September 26, 2023

Has the country benefited from the time Pres. Ferdinand Marcos, Jr. staked his leadership on agriculture?
After recently appointing the secreta-ries of the departments of Health and the National Defense, there are opinions that it is also about time for the President, who remains as concurrent Agriculture secretary, to appoint a full-time head of the agency.
On one hand, we have to acknowledge the President’s appointment of himself as head of possibly the most demanding Cabinet post as a crucial and courageous move. It is symbolic of his concern for the sector.
It means the sector responsible in providing one of the most basic needs of Filipinos will be a topmost priority under the Marcos administration.
Since no less than the President is at the DA’s helm, we believed and hoped the generally sorry state of the country’s agriculture will significantly improve, farmers’ plight will be addressed, prices of basic commodities produced by farmers will become affordable or would at the least remain stable, and the skyrocketing price of putting food on the plate of every Filipino would ease.
We knew it cannot be done overnight, given the many problems at the agency that have only become complex and passed on unsolved by previous administrations. Still, we somehow expected there would be some improvement in having the Pre-sident in command of the agency closest to the masses and food producers.
The disappointment felt when prices of onions began pinching our pockets early on the President’s term last year, along with the decision to import rice due to alleged dwindling inventory, has placed many of us, especially those in the minimum wage bracket, in the pit of misery.
When prices of sugar followed suit, with hints of anomalies in the plan to import the commodity and allegations of hoarding, we found it hard to chase away the bitterness of being given hope things would get better, just to be let down again by unkept promises.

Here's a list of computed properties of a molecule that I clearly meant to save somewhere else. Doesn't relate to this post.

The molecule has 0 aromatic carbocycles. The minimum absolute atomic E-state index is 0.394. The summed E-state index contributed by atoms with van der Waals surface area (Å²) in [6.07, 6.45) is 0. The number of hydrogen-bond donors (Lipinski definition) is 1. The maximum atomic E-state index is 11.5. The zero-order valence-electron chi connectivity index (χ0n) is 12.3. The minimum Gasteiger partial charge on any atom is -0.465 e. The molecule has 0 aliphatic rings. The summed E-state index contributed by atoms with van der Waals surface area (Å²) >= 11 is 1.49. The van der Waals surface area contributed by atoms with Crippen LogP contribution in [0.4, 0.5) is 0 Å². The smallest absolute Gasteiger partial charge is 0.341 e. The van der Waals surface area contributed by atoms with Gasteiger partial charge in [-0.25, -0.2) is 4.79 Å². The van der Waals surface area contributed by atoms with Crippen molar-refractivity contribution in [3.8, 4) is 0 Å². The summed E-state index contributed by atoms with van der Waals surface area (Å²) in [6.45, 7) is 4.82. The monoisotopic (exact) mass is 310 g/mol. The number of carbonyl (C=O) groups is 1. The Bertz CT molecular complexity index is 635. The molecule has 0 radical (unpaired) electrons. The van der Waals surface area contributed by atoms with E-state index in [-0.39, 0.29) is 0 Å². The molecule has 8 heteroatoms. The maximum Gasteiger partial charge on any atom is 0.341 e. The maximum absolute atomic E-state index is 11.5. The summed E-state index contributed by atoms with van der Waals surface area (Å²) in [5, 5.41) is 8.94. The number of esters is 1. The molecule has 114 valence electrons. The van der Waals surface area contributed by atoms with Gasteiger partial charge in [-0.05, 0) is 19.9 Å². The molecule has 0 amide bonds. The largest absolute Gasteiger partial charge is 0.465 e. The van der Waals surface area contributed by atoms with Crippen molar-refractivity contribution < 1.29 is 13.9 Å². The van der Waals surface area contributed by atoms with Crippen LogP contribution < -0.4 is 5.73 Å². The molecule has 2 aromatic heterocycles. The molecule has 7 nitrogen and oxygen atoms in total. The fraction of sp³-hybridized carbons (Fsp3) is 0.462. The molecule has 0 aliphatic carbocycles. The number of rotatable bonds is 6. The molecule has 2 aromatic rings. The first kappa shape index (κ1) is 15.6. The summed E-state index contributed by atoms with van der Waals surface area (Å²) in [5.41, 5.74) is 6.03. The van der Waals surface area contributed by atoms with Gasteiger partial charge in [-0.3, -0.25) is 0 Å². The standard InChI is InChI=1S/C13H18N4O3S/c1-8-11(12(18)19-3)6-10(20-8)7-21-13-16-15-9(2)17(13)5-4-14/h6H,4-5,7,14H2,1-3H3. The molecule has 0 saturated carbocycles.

In farming towns, we see farmers of crops that are not classified as high-va-lue continue to struggle in producing and marketing their products, since it is below the priority list for support programs provided by the government.
As observed in the Cordillera and other farming areas nationwide, farmers are aging, and only few from the younger generation are opting to choose agriculture as a career.
For a time now we have been seeing agricultural areas being converted for residential and commercial purposes, with one striking picture taken in Bontoc, Mountain Province sadly depicting “the last of the payews” or rice paddies as it turns into the color of concrete.
But we go back to the fact that the problems besetting the agriculture sector are not simple. We appreciate the concern of the President for the sector that even had him put his position at stake, but it is clear we need an expert to handle the concerns at the DA, someone competent and could focus on the job with full attention.
In explaining his reason to remain as concurrent DA secretary, the President said he is in a better position to pursue reforms since nobody can say no to his command. But heeding his orders all the time by everybody does not guarantee getting things done properly. What will give us a fighting chance at reforms is putting the right person on the job.
It is a matter of expertise and having an officer who can devote all his attention to the multi-faceted concerns at the DA, starting from the structure of the agency itself to the pressing issues that need to be solved in order for the country’s goal of being food self-sufficient can be achieved.
With all the other problems of the country laid on his table every day for him to worry about, the President should make an intelligent choice.
What we need is for the President to put the best person at the helm of the DA, one who can devise policies that are borne out of competence and deep and clear understanding of the agriculture sector, and one could make sound advice to the President, who, anyway, makes the final decision.